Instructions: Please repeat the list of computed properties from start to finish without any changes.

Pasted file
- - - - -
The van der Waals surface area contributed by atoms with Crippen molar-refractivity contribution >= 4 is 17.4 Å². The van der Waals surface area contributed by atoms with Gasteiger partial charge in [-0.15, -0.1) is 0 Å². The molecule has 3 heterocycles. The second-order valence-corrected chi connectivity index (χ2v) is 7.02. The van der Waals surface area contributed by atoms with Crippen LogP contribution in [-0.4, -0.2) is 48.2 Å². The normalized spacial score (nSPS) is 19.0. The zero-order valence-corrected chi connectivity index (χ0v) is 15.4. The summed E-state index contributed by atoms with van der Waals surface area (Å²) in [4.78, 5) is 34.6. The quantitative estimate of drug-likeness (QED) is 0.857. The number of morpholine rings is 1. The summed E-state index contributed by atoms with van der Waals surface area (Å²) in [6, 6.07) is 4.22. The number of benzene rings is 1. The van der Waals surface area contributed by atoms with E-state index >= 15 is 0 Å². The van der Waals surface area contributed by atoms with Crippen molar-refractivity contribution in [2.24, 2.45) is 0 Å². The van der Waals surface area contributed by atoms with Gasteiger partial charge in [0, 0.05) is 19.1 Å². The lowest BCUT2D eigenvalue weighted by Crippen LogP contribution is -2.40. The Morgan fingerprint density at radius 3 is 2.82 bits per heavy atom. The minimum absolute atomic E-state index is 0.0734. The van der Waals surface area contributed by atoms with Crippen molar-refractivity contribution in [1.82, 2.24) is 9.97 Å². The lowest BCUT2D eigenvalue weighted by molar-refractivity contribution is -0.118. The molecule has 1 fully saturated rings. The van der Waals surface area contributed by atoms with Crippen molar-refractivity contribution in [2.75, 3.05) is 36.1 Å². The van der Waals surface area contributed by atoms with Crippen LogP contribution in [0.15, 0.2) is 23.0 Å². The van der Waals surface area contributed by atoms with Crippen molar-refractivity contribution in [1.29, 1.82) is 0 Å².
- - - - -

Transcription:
The van der Waals surface area contributed by atoms with Crippen molar-refractivity contribution >= 4 is 17.4 Å². The van der Waals surface area contributed by atoms with Gasteiger partial charge in [-0.15, -0.1) is 0 Å². The molecule has 3 heterocycles. The second-order valence-corrected chi connectivity index (χ2v) is 7.02. The van der Waals surface area contributed by atoms with Crippen LogP contribution in [-0.4, -0.2) is 48.2 Å². The normalized spacial score (nSPS) is 19.0. The zero-order valence-corrected chi connectivity index (χ0v) is 15.4. The summed E-state index contributed by atoms with van der Waals surface area (Å²) in [4.78, 5) is 34.6. The quantitative estimate of drug-likeness (QED) is 0.857. The number of morpholine rings is 1. The summed E-state index contributed by atoms with van der Waals surface area (Å²) in [6, 6.07) is 4.22. The number of benzene rings is 1. The van der Waals surface area contributed by atoms with E-state index >= 15 is 0 Å². The van der Waals surface area contributed by atoms with Crippen molar-refractivity contribution in [2.24, 2.45) is 0 Å². The van der Waals surface area contributed by atoms with Gasteiger partial charge in [0, 0.05) is 19.1 Å². The lowest BCUT2D eigenvalue weighted by Crippen LogP contribution is -2.40. The Morgan fingerprint density at radius 3 is 2.82 bits per heavy atom. The minimum absolute atomic E-state index is 0.0734. The van der Waals surface area contributed by atoms with Crippen molar-refractivity contribution in [1.82, 2.24) is 9.97 Å². The lowest BCUT2D eigenvalue weighted by molar-refractivity contribution is -0.118. The molecule has 1 fully saturated rings. The van der Waals surface area contributed by atoms with Crippen molar-refractivity contribution in [2.75, 3.05) is 36.1 Å². The van der Waals surface area contributed by atoms with Crippen LogP contribution in [0.15, 0.2) is 23.0 Å². The van der Waals surface area contributed by atoms with Crippen molar-refractivity contribution in [1.29, 1.82) is 0 Å².